Umami - the taste you didn't know you have
While Umami was born with every human being, it was only recognised as such in 2002 in the Western World.
Together with "bitter", "sour", "sweet" and "salty', "umami" now fills up the gap of sensations you can identify while eating. But what is it exactly? It's the natural "savoury" taste that some foods had. From a scientific point of view, it's all the foods that contain glutamate. MSG had bad press in the past, but the truth is, it's just a natural flavouring coming from some ingredients. Not dangerous nor unhealthy. Also, It has been known to be connected to Chines food, but Glutamate is present in many ingredients that the whole world enjoys on a daily base. Do you want an example? Tomatoes are a Umami ingredient and contain glutamate. If you ask my daughter, Tomato ketchup should go on everything! Clearly her need of Umami is bigger than many other people out there. Same is for sardines, yeast (vegemite anyone?), fish sauce, shrimp paste, mushrooms, soy sauce, cured meats and many more.
From a Chef's perspective, this is an explanation about why Italian and Chinese food are appreciated all over the world.
What happens to you when you taste a dish with a strong Umami presence? Generally there is an increase of salivation, a sense of mouth fullness that lasts longer than with any other sense, only second to sweet. That's because the whole surface of the tongue is involved, differently from other tastes, where only one little section is involved. Last but not least, it's the most balanced of the of the taste. No food can be too Umami, while it can be too salty or bitter.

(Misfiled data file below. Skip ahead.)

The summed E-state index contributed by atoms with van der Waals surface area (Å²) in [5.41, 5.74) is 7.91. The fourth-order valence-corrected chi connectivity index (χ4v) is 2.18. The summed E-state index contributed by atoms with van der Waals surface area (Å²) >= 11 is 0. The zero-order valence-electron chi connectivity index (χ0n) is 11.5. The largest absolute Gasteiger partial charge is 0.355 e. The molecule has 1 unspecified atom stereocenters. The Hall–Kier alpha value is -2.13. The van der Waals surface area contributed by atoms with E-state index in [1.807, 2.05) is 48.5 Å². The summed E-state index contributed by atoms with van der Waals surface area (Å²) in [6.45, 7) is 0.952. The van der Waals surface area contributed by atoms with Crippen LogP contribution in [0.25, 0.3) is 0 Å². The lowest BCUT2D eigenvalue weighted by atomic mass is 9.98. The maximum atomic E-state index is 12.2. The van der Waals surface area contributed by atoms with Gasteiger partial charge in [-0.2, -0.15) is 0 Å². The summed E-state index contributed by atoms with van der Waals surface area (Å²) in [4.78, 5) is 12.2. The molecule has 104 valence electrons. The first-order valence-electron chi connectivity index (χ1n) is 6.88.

When I cook, I usually think of triads. Let me explain this. To me, the perfect dish, is the one you eat until the last element is gone from the plate. To achieve this, it usually has to follow some rules, that you might not be aware of, but are there all the times you really enjoy some foods. First triad I always keep in mind is about textures. The combination of three consistencies on the plate, it helps your mouth and brain not to get bored with what you are eating and gets you going back for more. Crunchy, creamy, liquidised are the popular and most recognisable ones. Think about a pie with gravy. You have them all. Same is for the desserts, even just a simple ice-cream, with the crunch of the cone or wafer, and the syrups that bring everything together. Second triad is taste. Again, a combination sour, salty, sweet or others is a guarantee of success. Last, is the one that not always is present in everyday dishes, is temperature. A combination of elements of different temperatures in one dish sparks your brain cells and makes it more interesting and appetising. This is the reason why the best desserts have a hot sauce and a cold and a frozen element. This is also why steaks come with salads. I always take into consideration another triad: colours. To me, a perfect dish has a minimum of 3 different recognisable colours on it, otherwise it looks unappetising like cantine food. A perfect plate of spaghetti with fresh tomato sauce has always a leaf of basil on top: white, red, green. Umami (tomato), sweet and sour. Firm (pasta), creamy (melted parmesan), liquidised (tomato sauce).
I hope I have managed to spark some interest and made you a bit more curious about your food. Now, what's your favourite dish? Can you identify a umami element in it? Is there any triad present? I'd love to hear about it!